Pratt herself seems not entirely committed to the critical jargon, which she calls "modern parlance" (p. 52). Sometimes facing pages have impenetrable stuff to the left facing clear and compelling writing on the right. (See pages 112 and 113. Pratt can write beautifully.) For every page that I riddled with question marks, there was one that I found informative, convincing, and highly satisfying. An example is page 188, where she points out that "not everyone was to be liberated, equalized, and fraternized by the South American revolutions any more than they were by those in France or the United States," and goes on to point out that for large segments of the populations these revolutions led to intensified exploitation, giving as an example the creation of large haciendas with armies of laborers who had no land of their own. That independence was not universally positive for all citizens of the new republics cannot be overstressed. The failure of revolutionary promises has shaped the history of our century and will continue to shape the next.

There are some details that can only irritate an Americanist. Pratt has the date of Guaman Poma's letter to the king off by two years (p. 2). Mesoamerican documents are known as codices, not "codicils" (p. 136). As for syphillis being "imported back to Europe" (p. 138, my emphasis), most of the evidence points to the disease's being a New World scourge that reached Europe with Columbus's returning crew. Sugar cane is in no way a "uniquely American product" (p. 174). As for the caption for Illustration 24, "a mountain modeled on Chimborazo and the pyramid of Cholula in Ecuador in Mexico" was surely intended to read, "Chimbarozo in Ecuador and the pyramid of Cholula in Mexico," but the fact of the matter is, the snowy cone rising behind the defeated warrior is a perfectly fine representation of Popocatepetl, the volcano traditionally associated with the Aztec empire and its fall.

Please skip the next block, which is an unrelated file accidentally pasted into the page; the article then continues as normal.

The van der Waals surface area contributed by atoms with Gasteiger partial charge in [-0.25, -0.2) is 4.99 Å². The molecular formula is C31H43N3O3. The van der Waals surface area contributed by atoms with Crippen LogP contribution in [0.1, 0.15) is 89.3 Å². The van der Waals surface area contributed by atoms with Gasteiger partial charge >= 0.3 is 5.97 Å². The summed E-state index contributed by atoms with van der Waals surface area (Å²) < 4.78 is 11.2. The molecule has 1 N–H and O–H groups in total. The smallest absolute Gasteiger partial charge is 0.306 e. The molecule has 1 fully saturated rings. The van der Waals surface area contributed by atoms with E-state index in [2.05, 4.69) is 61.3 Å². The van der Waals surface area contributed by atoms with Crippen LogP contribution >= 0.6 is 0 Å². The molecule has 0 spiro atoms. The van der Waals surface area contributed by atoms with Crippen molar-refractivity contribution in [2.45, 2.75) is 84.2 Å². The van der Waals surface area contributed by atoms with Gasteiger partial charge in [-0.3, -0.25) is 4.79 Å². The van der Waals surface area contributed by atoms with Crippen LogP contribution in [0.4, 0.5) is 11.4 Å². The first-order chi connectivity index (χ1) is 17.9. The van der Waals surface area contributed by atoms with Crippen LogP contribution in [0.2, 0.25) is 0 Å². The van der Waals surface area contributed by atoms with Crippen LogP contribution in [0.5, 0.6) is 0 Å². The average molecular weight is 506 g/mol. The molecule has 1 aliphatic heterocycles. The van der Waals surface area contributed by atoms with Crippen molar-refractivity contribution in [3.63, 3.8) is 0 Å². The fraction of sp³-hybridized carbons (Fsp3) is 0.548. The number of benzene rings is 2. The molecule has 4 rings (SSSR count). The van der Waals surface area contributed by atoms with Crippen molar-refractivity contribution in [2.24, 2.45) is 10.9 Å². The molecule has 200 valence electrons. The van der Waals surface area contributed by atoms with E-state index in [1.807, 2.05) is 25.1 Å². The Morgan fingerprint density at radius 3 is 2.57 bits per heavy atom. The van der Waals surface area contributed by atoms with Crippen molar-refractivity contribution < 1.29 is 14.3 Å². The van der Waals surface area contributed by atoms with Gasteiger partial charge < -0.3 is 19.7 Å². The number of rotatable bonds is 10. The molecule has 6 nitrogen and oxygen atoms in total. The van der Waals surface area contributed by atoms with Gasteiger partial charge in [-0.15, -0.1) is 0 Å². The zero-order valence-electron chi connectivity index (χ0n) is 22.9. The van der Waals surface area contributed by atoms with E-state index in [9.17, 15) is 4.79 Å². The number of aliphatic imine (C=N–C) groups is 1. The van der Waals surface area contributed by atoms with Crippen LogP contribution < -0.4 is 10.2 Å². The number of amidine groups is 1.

My ambivalences are obvious. To learn about Africa and the Americas on the point of contact and in the centuries following, one needs to go to other sources. I recommend Imperial Eyes to anyone willing to read through patches of obscurity in order to get a vivid sense of how European assumptions and expectations, different for men and for women, colored the first-hand observations of European travelers in these places and subsequently their accounts of their experiences for the home audience.

If there is additional discussion of this review, you may access it through the network, at: https://networks.h-net.org/h-world.

Citation: Frances Karttunen. Review of Pratt, Mary Louise, Imperial Eyes: Studies in Travel Writing and Transculturation. H-World, H-Net Reviews. December, 1995.
URL:http://www.h-net.org/reviews/showrev.php?id=242

Copyright © 1995 by H-Net, all rights reserved. H-Net permits the redistribution and reprinting of this work for nonprofit, educational purposes, with full and accurate attribution to the author, web location, date of publication, originating list, and H-Net: Humanities & Social Sciences Online. For any other proposed use, contact the Reviews editorial staff at hbooks@mail.h-net.msu.edu.